The New York Times reported this week on a recent study showing that basic text messages that contain malaria care protocols allowed nurses in Kenya to handle 24% more cases correctly. The study, published in the Lancet, carried out a Randomized Control Trial (RCT) in which 119 randomly selected health workers received two text messages each day, containing national guidelines on how to treat children with malaria. The researchers assessed how well the health workers managed their cases, compared to a control group of health workers which did not receive the messages.
This is big news, and the first RCT study showing that text messages direct to health care providers makes a significant impact on patient care.
Among other things, the study shows that the text messages led to a 30% increase in health workers giving the first dose of malaria treatment at the facility. The researchers describe this action as critical, as it ensures immediate treatment, and is associated with continued adherence to the full treatment course. And, even after 6 months of the intervention, the text messages had significant impact on workers giving the first dose at the facility.
The article truly speaks well for our MDNet program. By developing an innovative way to create large nationwide networks of health professionals, we are building the foundation for governments and health organizations to scale just the kind of intervention described in the study.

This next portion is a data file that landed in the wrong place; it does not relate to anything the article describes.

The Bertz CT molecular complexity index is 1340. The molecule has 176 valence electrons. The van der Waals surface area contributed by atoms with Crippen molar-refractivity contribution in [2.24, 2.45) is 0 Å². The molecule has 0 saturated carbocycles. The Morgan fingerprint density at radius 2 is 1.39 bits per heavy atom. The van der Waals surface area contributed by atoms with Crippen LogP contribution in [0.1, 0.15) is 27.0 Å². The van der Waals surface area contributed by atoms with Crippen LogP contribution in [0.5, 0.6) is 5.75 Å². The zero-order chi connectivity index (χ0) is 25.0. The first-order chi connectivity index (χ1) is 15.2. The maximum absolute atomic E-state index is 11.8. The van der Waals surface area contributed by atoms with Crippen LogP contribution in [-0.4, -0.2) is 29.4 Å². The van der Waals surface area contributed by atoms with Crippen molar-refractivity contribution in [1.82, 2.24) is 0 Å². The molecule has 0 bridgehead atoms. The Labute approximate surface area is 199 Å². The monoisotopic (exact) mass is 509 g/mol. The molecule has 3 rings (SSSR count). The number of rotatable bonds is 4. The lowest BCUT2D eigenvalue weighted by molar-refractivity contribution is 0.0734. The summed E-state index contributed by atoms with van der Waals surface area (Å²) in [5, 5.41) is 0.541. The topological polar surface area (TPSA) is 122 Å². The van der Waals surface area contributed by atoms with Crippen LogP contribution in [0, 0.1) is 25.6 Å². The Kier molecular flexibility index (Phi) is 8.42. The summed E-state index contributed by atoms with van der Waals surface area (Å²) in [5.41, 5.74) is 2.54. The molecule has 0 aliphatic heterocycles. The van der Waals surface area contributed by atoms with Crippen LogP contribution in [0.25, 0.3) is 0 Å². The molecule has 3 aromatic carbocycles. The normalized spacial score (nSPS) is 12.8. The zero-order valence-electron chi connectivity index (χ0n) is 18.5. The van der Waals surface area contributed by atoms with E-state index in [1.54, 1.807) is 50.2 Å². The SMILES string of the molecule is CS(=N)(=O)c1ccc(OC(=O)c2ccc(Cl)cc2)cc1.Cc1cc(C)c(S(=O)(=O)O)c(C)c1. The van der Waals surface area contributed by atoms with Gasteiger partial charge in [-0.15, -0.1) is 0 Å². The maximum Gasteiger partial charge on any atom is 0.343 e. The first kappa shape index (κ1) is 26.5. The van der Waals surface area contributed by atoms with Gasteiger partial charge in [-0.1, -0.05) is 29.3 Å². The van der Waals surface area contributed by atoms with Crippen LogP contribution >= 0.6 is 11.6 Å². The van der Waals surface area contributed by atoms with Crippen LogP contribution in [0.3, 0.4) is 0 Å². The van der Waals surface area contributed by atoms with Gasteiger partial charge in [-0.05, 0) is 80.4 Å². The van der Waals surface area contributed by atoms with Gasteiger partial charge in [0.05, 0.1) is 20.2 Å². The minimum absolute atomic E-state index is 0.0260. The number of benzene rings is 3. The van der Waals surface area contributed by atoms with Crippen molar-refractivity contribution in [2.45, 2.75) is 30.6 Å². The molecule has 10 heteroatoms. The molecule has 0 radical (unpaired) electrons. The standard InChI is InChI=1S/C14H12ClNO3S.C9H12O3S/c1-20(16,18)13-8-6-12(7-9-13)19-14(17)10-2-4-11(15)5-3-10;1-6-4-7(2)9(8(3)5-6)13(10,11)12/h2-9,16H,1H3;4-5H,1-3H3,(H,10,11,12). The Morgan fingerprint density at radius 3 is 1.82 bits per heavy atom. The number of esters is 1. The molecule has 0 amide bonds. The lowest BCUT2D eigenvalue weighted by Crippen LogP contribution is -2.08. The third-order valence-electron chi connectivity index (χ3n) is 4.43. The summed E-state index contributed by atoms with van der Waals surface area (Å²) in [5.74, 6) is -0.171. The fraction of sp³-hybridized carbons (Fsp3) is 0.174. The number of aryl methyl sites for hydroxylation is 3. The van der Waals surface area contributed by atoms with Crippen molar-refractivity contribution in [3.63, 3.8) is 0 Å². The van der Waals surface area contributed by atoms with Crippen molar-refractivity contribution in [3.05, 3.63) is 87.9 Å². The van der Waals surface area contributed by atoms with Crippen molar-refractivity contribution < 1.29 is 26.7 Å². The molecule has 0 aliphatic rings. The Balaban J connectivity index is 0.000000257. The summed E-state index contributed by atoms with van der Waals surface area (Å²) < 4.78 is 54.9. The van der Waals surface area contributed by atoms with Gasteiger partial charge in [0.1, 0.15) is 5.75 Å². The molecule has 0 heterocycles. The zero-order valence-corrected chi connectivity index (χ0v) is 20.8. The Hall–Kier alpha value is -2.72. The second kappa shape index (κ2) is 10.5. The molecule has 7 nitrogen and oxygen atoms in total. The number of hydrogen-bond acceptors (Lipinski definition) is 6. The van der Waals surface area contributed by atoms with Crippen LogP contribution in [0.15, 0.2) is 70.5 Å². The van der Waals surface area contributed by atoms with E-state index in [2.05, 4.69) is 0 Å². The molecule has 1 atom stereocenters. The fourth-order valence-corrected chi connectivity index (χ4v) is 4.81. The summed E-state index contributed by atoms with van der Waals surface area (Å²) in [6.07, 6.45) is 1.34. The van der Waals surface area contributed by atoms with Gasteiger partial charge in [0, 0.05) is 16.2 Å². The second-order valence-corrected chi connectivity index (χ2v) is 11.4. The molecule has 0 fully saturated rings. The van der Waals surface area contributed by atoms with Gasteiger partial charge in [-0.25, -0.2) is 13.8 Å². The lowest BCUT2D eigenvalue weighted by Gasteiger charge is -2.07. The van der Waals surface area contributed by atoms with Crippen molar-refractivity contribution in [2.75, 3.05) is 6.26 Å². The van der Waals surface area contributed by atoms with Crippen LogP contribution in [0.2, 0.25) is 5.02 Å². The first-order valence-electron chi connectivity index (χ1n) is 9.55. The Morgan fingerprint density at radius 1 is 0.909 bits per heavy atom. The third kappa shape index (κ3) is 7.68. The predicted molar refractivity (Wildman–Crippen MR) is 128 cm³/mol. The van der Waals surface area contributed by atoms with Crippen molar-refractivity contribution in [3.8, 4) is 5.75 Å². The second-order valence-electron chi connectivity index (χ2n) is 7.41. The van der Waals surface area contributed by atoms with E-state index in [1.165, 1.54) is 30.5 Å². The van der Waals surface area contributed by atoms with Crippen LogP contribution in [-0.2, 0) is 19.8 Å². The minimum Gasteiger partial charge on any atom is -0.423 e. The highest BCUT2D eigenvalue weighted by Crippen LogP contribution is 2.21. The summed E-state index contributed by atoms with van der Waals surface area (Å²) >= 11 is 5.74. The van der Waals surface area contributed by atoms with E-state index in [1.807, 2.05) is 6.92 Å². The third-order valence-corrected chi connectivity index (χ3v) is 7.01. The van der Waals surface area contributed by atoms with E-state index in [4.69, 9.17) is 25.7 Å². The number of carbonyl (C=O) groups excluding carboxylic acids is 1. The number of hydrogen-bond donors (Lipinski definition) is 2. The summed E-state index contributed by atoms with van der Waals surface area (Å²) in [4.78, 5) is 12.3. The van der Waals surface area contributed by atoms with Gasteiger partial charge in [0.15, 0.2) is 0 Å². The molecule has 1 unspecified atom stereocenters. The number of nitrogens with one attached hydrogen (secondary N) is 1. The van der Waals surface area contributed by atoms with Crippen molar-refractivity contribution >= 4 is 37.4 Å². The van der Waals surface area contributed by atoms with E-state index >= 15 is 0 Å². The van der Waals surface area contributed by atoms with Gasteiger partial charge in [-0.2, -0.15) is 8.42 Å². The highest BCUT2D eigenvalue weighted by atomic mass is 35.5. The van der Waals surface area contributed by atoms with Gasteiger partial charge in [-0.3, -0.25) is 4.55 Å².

Using free calling as an incentive to join, we create nationwide networks of health workers. This allows us to collect information on health workers’ locations, specialities, and mobile phone contact information. With our proposed Ensemble Bulk SMS system, governments and health organizations can then send text messages direct to health workers’ phones. So, with MDNet and Ensemble, governments can efficiently educate and remind health workers of care protocols of any kind – countrywide and across any specialty.
And, messaging health workers is not only beneficial to patients, it’s also cost-effective.
To quote the New York Times article:
“Since each text cost less than a penny, every nurse in rural Kenya could get reminders for $39,000, the study said. That is far cheaper than sending trainers or brochures, neither of which improved care much, the authors said.”
Note: Photo Credit – James Hill/The New York Times